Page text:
Casual workers will be eligible for the government’s new paid domestic and violence leave scheme.

The Albanese government will introduce legislation to parliament this week that will put in place 10 days of paid leave for people affected by domestic violence.

More than 11 million workers are expected to have access to the leave.

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The Australian Council of Trade Unions welcomed the coverage of casual workers, calling the prevalence of domestic and family violence a “national emergency”.

“All workers deserve access to 10 days paid FDV leave because family and domestic violence could happen to anyone,” ACTU president Michele O’Neil said.

“Casual workers are among the most likely to lack the financial security needed to escape an abusive relationship. 

“Today’s FDV Bill announcement is a critically important step in supporting them and all workers not to have to choose between their income, their job and their safety.”

Workplace Relations Minister Tony Burke said the new legislation would give people the means to escape violent situations without risking their jobs.

“The principle is if someone is wanting to get out, we don’t want ‘do you lose your job or are you going to lose money?’ to be on the list of difficulties that that individual is facing,” he told ABC radio on Tuesday.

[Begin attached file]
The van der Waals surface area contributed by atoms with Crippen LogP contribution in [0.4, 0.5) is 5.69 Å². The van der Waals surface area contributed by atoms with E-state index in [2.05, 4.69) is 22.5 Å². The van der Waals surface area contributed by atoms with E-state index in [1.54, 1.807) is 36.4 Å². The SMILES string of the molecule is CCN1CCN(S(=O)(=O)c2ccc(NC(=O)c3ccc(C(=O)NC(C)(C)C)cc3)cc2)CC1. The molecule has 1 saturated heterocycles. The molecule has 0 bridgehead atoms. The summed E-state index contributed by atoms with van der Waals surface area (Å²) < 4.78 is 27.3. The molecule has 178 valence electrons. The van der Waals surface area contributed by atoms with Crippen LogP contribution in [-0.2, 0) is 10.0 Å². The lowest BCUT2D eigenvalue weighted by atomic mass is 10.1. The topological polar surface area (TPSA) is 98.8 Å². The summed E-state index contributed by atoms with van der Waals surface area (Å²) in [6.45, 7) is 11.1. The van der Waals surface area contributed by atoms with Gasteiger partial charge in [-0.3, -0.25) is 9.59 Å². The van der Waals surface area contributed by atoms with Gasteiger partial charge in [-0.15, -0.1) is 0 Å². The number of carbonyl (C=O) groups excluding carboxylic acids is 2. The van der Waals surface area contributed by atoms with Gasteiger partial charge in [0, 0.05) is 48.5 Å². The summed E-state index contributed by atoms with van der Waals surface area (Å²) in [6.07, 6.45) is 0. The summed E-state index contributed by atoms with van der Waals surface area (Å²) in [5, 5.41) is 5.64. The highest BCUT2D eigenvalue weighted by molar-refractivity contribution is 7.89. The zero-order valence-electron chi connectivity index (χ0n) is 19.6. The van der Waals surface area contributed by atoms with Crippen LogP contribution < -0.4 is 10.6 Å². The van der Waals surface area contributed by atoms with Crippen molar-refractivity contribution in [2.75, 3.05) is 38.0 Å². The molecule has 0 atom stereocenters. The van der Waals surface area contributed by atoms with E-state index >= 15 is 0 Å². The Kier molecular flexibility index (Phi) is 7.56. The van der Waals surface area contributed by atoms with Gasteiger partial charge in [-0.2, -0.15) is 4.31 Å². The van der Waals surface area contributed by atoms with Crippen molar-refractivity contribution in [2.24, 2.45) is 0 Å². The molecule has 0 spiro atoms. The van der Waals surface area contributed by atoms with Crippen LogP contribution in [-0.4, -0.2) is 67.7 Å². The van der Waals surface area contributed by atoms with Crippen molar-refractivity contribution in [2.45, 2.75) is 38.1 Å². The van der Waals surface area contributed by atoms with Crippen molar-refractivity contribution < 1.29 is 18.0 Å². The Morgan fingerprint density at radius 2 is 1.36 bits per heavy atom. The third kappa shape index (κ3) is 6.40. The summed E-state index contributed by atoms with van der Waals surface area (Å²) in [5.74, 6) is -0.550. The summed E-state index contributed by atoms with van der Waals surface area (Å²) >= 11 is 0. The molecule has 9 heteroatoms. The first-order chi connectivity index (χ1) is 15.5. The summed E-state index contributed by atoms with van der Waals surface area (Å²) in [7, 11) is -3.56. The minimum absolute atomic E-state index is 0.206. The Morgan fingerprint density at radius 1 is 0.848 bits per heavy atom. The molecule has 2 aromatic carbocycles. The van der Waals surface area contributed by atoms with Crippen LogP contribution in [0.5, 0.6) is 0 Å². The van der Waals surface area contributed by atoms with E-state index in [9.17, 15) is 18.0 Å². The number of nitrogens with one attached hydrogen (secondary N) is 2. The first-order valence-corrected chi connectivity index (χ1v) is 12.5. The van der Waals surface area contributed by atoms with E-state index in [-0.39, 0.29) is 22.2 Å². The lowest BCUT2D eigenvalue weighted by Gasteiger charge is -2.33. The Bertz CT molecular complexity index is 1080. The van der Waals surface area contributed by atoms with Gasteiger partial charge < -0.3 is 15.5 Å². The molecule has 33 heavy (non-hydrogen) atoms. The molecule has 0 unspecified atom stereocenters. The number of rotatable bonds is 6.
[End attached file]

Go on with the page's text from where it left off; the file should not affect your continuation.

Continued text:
“The reality is, disproportionately people in casual work are in those situations. 

“If you’re facing family and domestic violence, you are more likely be in insecure work.”

The bill will be introduced to parliament on Thursday, with the scheme set to begin on February 1 next year for most employees.

Small businesses will have an extra six months to adjust to the changes, according to the government.

The scheme will be fully operational by August 2023.

Social Services Minister Amanda Rishworth said it was important to remove barriers for people fleeing domestic violence.

“One woman dies in Australia every 10 days at the hands of their current or former partner. That is unacceptable,” she said.

Opposition workplace relations spokeswoman Michaelia Cash indicated the coalition would likely support the bill.

“Our inclination is to support this … based on the Fair Work Commission’s model. But the devil is in the detail, and I do need to have a look at the legislation,” she told ABC radio.

“It was the former coalition government that actually extended the five days of unpaid family and domestic violence leave into the national employment standards.”

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